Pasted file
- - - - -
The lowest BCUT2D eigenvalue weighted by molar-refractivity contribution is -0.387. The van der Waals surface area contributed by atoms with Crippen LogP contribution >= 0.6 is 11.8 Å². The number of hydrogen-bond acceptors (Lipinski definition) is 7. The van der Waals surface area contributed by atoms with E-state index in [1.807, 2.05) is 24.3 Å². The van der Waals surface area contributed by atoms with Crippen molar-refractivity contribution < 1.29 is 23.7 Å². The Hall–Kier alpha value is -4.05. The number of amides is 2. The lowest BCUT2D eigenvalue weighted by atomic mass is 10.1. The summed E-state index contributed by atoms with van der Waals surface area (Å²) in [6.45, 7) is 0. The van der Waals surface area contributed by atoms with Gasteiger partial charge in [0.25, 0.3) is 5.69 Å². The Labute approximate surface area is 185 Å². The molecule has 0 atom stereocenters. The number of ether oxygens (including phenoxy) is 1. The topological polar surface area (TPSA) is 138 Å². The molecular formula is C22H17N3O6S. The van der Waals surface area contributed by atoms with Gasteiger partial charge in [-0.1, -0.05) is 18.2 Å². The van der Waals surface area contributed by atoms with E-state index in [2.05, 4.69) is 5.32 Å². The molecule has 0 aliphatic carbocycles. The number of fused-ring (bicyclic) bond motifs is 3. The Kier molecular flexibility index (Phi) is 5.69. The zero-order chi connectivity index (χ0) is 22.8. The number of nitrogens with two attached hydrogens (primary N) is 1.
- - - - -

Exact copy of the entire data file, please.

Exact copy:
The lowest BCUT2D eigenvalue weighted by molar-refractivity contribution is -0.387. The van der Waals surface area contributed by atoms with Crippen LogP contribution >= 0.6 is 11.8 Å². The number of hydrogen-bond acceptors (Lipinski definition) is 7. The van der Waals surface area contributed by atoms with E-state index in [1.807, 2.05) is 24.3 Å². The van der Waals surface area contributed by atoms with Crippen molar-refractivity contribution < 1.29 is 23.7 Å². The Hall–Kier alpha value is -4.05. The number of amides is 2. The lowest BCUT2D eigenvalue weighted by atomic mass is 10.1. The summed E-state index contributed by atoms with van der Waals surface area (Å²) in [6.45, 7) is 0. The van der Waals surface area contributed by atoms with Gasteiger partial charge in [0.25, 0.3) is 5.69 Å². The Labute approximate surface area is 185 Å². The molecule has 0 atom stereocenters. The number of ether oxygens (including phenoxy) is 1. The topological polar surface area (TPSA) is 138 Å². The molecular formula is C22H17N3O6S. The van der Waals surface area contributed by atoms with Gasteiger partial charge in [-0.1, -0.05) is 18.2 Å². The van der Waals surface area contributed by atoms with E-state index in [2.05, 4.69) is 5.32 Å². The molecule has 0 aliphatic carbocycles. The number of fused-ring (bicyclic) bond motifs is 3. The Kier molecular flexibility index (Phi) is 5.69. The zero-order chi connectivity index (χ0) is 22.8. The number of nitrogens with two attached hydrogens (primary N) is 1.